Over the last 2 decades, treatment for chronic lymphocytic leukemia (CLL) has evolved substantially. For a study, researchers sought to look at data from the Surveillance, Epidemiology, and End Results (SEER) program to see how race and socioeconomic status (SES) affect CLL patient survival. From 2006 to 2018, CLL cases were reported to 18 SEER Program registries. Pt characteristics like age at diagnosis (dx), sex, year of diagnosis (yr), race, and SES as determined by rural/urban census tract residence (RUCA) and neighborhood (as represented by the Yost Index, a composite measure of 7 variables assessing different aspects of a census tract’s SES) were collected and analyzed. The adjusted odds of survival were calculated using multivariable Cox regression (MVA). About 2  databases were used: 1 that contained data up to 2018 and another that contained SES data but only had data up to 2016. Without SES data, 46,605 instances were detected from 2009 to 2018. From 2009 to 2018, there was an equitable distribution of individuals diagnosed with CLL, with a median age of 70 years and a male-to-female ratio of 60%. There were 89.9% white cases, 7.3% black cases, 2.4% Asian/Pacific islander cases, and 0.3% American Indian/Alaska Native cases. The median 3-, 5-, and 10-year overall survival (OS) rates were 79.5%, 69.5%, and 48.8%, respectively, after a median follow-up of 47 months. MVA revealed that the Black race (HR 1.5, 95% CI 1.4–1.6) was the strongest independent predictive indicator for poorer OS after adjusting for yr of diagnosis, implying that race significantly influenced OS in the current period of therapy. From 2006 to 2016, 47,867 cases of CLL were studied using the connected RUCA and Yost tertiles for SES. The median age, sex, and race distribution were comparable to the previous analysis. MVA identified American Indian/Alaska Native and Black races as independent prognosis variables for the poorer OS.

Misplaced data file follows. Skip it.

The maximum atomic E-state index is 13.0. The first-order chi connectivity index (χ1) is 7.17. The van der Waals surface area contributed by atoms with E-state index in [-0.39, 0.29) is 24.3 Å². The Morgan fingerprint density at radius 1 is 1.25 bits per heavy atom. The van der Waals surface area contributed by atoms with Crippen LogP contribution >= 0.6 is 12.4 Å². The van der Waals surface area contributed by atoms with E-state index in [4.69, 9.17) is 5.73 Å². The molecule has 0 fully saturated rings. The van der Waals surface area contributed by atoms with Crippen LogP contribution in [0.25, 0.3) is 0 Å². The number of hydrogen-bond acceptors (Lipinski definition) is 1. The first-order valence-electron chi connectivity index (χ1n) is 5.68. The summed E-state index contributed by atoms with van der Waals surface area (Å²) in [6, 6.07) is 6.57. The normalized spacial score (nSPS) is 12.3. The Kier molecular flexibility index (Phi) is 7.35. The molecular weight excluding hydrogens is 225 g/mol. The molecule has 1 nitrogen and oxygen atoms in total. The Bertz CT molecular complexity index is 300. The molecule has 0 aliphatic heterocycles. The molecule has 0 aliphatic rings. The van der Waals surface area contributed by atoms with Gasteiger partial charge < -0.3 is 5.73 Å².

In contrast, Yost groups 2 and 3 indicated more excellent socioeconomic status and were identified as significant independent prognostic variables for better OS. After correcting for SES, race remained an independent predictor of poorer OS in this study. In CLL, the black race and low SES were associated with a poor prognosis. More research was needed to understand whether this was attributable to illness biology, access to therapy, quality of care, or social determinants of health.